cbc 2015 4

Last Friday I finished the last of my three Christmas Bird Counts: Chicago Lakefront, Evanston North Shore, and Waukegan. These are the ones I organize and have been doing for decades. The time I spend on these counts- before, during, and after- largely define the holiday season for me. There are some who like to do counts on a more intermittent basis or prefer the allure of new places: counts for which they have no emotional connection and at the completion of the day there are few if any lingering attachments. To each his or her own.

Chicago Lakefront, on December 25, yielded several birds not ever seen before on the count. At La Rabida, the Gyllenhaals spotted a small white goose in with the Canadas. It indeed was a Ross’s. And as some went to get closer looks of the goose, Eric G. looked up and there perched above us was a merlin. We also had very close views of a one-eyed red-tailed hawk (pictured). Later we learned, the northern party (including the Williamsons and Josh Engel) found a palm and an orange-crowned warbler at Montrose and a gray catbird in a Navy Pier parking garage. Mid-morning, I was texted that Channel Two (WBBM) wanted to meet the group for an interview. We met by Shedd Aquarium as the camera whirred and Aaron and I answered questions.

I am not used to two CBCs in a row, but on the very next day I met my two companions, Jane and Dave Bunker, at my regular spot at 6:45. (My concern of being on two consecutive CBCs is rendered insignificant by Kelly McKay, whom I was with on Lakefront, famous for his CBC marathons that require full participation on 24 consecutive counts) Our first locations are a stream leaving a water treatment plant and the plant itself. With warm temperatures and open water everywhere, the paucity of waterfowl was not surprising, as they had no compunction to concentrate. We did wind up with one species that was missed by everyone else on the count: in amidst a flock of 250 Canada geese there were six cackling geese.

The Waukegan CBC, on January 1 as always, started at 5 am when I met Stefanie Altneu and Tim Wallace at Old School Forest Preserve for two hours of owling. The night air had a temperature reading in the teens, accentuated by a hearty wind. We usually find one or two screech owls at the parking lot by the gate but after an hour we failed to find a single one. It is bad for morale to put in that kind of effort without any results, but fortunately over the course of the final hour before dawn we wound up with three screechies (had nice views of one) and two great-horneds.

The Monday before the January 1 Waukegan CBC saw a heavy ice storm. That was followed by light snow and plunging temperatures that created a hazardous glaze over the ground. The Des Plaines River was also high, at places inundating the Des Plaines River trail we hike along during the first five or so hours of the count. Tim dropped Stefanie and me off at 176 (from which we start our walk north) and he met us at a canoe launch a half hour away. At one point, we encountered a bulging surface of untrammeled ice flanked by partially frozen water. I opted to wade and crunch my way through the shin deep water, preferring getting soaked over falling. Stef dropped to her hands and knees and crawled across the treacherous ice. (My pants froze, and so every time I took a step it sounded as if I was dragging something.) But the walk was productive, as we found golden-crowned kinglets and yellow-rumped warblers. In most years, when the Des Plaines is within its banks, we leave the trail and follow the river’s winding course. This usually produces a kingfisher or great-blue heron, but our inability to leave the trail caused us to miss these species, assuming the birds were even present. Land birds were also in low numbers, most notably hairy woodpecker which we failed to hear or see altogether.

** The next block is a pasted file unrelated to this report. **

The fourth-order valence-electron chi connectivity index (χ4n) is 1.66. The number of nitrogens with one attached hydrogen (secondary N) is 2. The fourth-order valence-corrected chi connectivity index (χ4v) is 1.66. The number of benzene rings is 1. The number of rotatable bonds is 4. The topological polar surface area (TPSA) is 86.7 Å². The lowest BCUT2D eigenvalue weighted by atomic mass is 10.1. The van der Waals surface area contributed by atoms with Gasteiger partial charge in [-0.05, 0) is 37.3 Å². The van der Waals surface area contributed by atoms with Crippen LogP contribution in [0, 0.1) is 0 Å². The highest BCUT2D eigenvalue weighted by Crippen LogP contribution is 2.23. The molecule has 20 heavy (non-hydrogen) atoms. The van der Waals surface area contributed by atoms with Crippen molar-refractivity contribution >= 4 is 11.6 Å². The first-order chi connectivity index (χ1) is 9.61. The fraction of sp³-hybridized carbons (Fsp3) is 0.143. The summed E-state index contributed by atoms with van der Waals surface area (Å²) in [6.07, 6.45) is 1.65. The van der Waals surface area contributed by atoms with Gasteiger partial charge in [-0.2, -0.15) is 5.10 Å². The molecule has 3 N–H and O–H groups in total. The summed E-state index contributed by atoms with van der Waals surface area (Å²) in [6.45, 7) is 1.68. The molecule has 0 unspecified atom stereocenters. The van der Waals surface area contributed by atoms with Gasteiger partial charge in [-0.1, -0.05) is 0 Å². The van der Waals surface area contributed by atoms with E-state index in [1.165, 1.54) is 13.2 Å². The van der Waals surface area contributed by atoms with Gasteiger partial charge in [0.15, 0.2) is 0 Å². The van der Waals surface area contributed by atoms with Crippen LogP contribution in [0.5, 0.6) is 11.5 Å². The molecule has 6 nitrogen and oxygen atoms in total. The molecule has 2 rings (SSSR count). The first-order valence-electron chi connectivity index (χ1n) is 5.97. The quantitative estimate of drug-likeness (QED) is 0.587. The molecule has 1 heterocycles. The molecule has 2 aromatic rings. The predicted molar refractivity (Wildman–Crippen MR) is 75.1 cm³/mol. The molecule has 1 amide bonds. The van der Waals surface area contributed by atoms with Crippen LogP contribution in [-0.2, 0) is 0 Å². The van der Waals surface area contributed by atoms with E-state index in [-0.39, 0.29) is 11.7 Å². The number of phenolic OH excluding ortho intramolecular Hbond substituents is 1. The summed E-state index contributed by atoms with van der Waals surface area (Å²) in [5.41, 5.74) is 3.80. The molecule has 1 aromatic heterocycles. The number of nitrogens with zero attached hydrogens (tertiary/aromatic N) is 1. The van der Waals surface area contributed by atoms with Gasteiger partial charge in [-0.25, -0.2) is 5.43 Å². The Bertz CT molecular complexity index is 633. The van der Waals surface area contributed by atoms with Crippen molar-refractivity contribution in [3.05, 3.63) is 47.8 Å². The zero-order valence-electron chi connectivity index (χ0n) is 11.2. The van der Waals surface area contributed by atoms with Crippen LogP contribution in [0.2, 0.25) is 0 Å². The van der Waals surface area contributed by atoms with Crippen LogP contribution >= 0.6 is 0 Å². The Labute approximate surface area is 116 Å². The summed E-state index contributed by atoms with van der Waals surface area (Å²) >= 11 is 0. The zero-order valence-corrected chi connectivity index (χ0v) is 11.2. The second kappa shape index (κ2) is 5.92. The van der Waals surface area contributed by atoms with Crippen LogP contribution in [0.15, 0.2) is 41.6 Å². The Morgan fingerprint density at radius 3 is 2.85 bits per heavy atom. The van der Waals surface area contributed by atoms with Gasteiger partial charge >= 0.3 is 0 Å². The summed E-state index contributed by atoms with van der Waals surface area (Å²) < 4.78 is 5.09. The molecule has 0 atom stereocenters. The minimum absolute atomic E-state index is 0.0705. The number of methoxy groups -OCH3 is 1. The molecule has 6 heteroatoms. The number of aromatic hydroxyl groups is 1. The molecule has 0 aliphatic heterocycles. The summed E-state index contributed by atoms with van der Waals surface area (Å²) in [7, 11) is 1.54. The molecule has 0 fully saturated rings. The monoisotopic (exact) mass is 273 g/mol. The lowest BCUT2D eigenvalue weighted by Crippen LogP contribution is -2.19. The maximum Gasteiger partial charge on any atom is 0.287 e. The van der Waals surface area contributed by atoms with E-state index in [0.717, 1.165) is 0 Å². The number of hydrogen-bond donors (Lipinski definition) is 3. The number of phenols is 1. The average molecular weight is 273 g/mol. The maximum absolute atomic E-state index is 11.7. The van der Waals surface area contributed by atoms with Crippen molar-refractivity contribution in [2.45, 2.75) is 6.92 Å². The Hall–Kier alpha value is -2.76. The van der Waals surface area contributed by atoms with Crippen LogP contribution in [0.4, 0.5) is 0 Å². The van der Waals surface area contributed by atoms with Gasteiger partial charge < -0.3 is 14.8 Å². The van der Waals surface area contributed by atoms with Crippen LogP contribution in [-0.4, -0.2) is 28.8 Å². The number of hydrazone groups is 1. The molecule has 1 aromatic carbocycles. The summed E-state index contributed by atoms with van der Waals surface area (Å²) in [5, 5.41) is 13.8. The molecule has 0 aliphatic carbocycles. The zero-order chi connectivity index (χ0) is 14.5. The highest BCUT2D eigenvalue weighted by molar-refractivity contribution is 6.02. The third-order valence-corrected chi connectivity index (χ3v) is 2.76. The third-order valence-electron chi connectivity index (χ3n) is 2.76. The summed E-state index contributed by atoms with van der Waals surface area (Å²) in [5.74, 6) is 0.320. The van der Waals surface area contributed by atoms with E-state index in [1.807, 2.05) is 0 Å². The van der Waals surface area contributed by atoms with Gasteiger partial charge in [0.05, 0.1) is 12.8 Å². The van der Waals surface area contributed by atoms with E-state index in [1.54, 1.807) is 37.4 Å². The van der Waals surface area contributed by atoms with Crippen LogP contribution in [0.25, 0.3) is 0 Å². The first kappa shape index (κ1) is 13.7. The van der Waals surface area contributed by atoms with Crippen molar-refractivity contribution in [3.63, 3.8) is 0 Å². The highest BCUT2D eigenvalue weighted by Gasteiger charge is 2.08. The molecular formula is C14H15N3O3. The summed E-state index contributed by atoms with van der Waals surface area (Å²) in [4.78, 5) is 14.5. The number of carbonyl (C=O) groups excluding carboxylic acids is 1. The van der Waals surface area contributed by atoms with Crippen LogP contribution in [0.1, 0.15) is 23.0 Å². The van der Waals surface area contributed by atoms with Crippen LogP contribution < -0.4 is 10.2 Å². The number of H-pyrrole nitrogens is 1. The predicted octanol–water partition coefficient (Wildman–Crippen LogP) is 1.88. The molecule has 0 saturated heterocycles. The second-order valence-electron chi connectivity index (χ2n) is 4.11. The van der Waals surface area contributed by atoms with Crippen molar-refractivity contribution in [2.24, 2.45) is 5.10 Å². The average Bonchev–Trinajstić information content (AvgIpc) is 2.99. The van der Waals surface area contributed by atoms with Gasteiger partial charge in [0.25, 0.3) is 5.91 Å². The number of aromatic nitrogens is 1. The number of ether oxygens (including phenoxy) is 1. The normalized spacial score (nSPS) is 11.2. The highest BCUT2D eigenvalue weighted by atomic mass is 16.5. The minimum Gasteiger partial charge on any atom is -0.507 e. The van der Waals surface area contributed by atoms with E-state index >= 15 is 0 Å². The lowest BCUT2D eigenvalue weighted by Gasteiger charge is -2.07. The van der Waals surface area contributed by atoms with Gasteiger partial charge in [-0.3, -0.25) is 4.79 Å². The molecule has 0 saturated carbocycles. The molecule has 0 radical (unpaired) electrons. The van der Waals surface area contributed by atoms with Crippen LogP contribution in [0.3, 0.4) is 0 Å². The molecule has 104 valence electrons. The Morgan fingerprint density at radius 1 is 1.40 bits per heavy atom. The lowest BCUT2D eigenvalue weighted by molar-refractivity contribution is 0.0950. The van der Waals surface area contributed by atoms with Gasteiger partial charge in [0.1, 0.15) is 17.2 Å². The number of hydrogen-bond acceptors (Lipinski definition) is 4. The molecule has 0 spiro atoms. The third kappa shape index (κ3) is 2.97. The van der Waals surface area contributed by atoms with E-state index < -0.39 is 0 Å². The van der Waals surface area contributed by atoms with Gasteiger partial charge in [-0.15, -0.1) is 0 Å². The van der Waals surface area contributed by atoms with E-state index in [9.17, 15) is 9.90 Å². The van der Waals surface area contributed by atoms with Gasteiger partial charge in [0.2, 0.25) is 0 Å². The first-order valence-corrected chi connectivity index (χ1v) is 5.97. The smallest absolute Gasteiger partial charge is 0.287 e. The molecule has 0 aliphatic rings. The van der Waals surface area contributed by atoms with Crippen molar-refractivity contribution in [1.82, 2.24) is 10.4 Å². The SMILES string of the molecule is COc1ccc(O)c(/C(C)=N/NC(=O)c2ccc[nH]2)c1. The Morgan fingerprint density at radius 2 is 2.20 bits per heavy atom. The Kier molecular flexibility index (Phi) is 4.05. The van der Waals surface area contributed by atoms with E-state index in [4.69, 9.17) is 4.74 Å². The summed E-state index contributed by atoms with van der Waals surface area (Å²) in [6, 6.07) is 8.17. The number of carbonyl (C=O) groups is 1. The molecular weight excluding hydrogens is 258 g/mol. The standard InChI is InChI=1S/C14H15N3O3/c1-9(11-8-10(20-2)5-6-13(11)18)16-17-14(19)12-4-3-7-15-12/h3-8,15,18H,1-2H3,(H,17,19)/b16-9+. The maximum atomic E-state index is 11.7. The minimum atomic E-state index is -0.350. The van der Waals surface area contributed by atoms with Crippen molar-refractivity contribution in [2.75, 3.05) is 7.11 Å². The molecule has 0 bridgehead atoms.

The best birds, though, were in the afternoon. There is an open pine tract that we cover every year. One species that we almost always get there is red-breasted nuthatch. Despite playing screech owl calls, however, we missed it (indeed, no field party encountered one anywhere). But this year it yielded a real gem: Stef spotted a ruby-crowned kinglet flitting in low shrubbery. We all saw it well, and it is likely the first time the species has been seen on the count. We parked cars at Independence Grove, and thus scanned the lake several times over the day. There were lots of Canada geese, coots, and a nice variety of ducks. As late afternoon was about to segue into dusk, we made our last visit and I spied two swans not far off: two gorgeous trumpeters. Tim took some great photos.

One-eyed red tailed hawk.

One-eyed red tailed hawk.

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